Description of FIG. 26
Referring to FIG. 26, unique battery charging and terminal sleep mode circuits are illustrated. When terminal 510 is attached or otherwise connected to a compatible recharging device, a charging voltage may be introduced on the CHRGX line 661 (FIG. 26). The charging voltage on CHRGX line 661 may then be applied to a voltage regulating device 662 e.g. type LP 2951 ACM. The regulated charging voltage output of regulating device 662 may be applied to a transistor switch 663 through a resistor R63. Transistor switch 663 may be software controlled, and may be activated or turned on when the signal on CHGON line 623 changes its logical state, which may cause field effect transistor 665 to change state which then may cause transistor switch 663 to change state. Transistor switch 663 may provide a constant charging current through a diode CR3, to the installed battery pack 514, for a predetermined length of time. The charging current may be applied to installed battery pack 514 through metallic terminals in the battery compartment shorted by metallic shunt 583 on the battery pack, FIG. 22.
The sleep mode circuitry of terminal 510 monitors the input activity of the terminal 510 and, when no activity is detected for a predetermined length of time, may cause the terminal 510 to shift to a stand-by or sleep mode to conserve the power supplied by the installed batteries. When in the inactive state, the memory array and real time clock circuits of terminal 510 require less power than when in an active state. In operation, when the terminal 510 has been inactive (e.g. no keys 530 are pressed on keypad 529) for a predetermined amount of time, MEMON line 624 may pulse. This pulse may be sensed on the CLK input of flip-flop integrated circuit 671, which may cause its Q output to switch levels. Resistor R140 and capacitor C96 may ensure that no false signals are received by flip-flop 671. The Q output of flip-flop 671 is designated MEMSW line 672. The state of MEMSW line 672 may cause field effect transistor 673 to change state. MEMSW line 672 may be filtered by resistor R88 and capacitor C93. When field effect transistor 673 changes states, it greatly reduces the amount of current flowing through the base of transistor 633 by causing resistor R59 to be placed in series with resistor R60. The greatly reduced current flow through the base of transistor 633 allows the regulated supply of the terminal 510, provided by the power of the installed batteries applied through a voltage regulating device, to provide less current, thus increasing the active life of the installed batteries.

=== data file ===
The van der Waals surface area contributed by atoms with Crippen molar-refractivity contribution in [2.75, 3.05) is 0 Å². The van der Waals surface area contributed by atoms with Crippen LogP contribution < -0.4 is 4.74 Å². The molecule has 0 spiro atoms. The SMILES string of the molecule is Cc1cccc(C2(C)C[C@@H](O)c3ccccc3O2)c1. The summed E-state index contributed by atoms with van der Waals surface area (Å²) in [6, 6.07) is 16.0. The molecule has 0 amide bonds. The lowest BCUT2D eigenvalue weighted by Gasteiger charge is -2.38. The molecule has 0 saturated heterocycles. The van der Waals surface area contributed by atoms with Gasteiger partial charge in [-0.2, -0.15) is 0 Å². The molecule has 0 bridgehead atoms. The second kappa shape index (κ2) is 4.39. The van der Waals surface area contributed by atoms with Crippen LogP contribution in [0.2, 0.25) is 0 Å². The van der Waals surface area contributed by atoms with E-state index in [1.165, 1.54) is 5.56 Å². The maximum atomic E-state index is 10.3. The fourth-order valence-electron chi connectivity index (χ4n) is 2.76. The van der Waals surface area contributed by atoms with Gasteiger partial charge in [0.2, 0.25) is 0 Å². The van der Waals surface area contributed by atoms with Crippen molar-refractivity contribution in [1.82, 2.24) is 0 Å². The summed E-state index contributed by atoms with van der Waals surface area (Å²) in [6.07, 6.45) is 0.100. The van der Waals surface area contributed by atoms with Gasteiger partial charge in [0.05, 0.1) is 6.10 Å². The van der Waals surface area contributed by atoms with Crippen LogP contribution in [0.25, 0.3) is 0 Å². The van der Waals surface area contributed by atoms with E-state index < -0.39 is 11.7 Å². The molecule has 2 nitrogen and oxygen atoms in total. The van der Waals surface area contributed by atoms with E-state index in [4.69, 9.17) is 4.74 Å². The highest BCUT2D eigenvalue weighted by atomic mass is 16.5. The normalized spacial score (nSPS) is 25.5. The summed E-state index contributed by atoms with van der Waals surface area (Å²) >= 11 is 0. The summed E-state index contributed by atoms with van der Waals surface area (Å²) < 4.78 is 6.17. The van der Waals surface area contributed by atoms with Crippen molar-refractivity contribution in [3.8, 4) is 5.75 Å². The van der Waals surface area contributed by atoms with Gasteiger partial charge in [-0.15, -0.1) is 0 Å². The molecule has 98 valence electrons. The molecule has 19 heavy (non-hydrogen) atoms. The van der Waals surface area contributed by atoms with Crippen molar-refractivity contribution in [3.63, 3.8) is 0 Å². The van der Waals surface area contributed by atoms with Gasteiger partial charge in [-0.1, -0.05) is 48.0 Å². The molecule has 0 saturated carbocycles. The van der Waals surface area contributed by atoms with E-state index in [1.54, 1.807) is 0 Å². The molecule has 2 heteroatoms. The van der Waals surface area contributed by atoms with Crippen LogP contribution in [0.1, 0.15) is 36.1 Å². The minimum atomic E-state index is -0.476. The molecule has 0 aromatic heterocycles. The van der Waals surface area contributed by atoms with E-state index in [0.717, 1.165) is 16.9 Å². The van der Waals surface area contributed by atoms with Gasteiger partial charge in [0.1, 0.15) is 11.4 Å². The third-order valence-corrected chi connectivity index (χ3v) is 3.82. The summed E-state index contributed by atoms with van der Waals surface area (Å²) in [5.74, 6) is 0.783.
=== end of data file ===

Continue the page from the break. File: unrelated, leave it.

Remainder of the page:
When terminal 510 again becomes active (e.g. a key 530 is depressed on keypad 529) NMI line 650 may pulse. The pulse on NMI line 650 may be sensed by flip-flop 671, FIG. 26, at its CLR input, and may then cause the Q output of flip-flop 671 to change state. The state of MEMSW line 672, FIG. 26, at the Q output of flip-flop 671 may now cause field effect transistor 673 to reset to its former state, returning current flow through the base of transistor 633 to its active level.
The terminal 510 may operate exclusively from the power supplied through a regulating device by the installed batteries (e.g. battery pack 514, FIG. 22) until the MEMDIS line 628, FIG. 26, changes state. The MEMDIS line may change state when the installed batteries or attached charger do not provide sufficient voltage to operate the terminal. When the MEMDIS line changes state, it may change the state of field effect transistor 680. The MEMDIS line may be filtered by resistor R141 and capacitor C94. When field effect transistor 680 changes state it may cause interruption of current flow through the base of transistor 633, effectively removing the regulated supply of terminal 510 from the memory array. When this occurs, the standby lithium battery 586, FIG. 23, or a charged capacitor may supply the memory array and real time clock circuits until such time that the main power supply is returned to the level required to power the terminal 510. A charged capacitor may provide short term back-up power for the terminal 510, with the lithium battery providing power when the stored charge of the capacitor is depleted. The lithium battery 586 may provide long term back-up power. When the main power of terminal 510 is restored to an operational level, the MEMDIS line 628, FIG. 26, may return to its former state which may restore normal current flow through the base of transistor 633.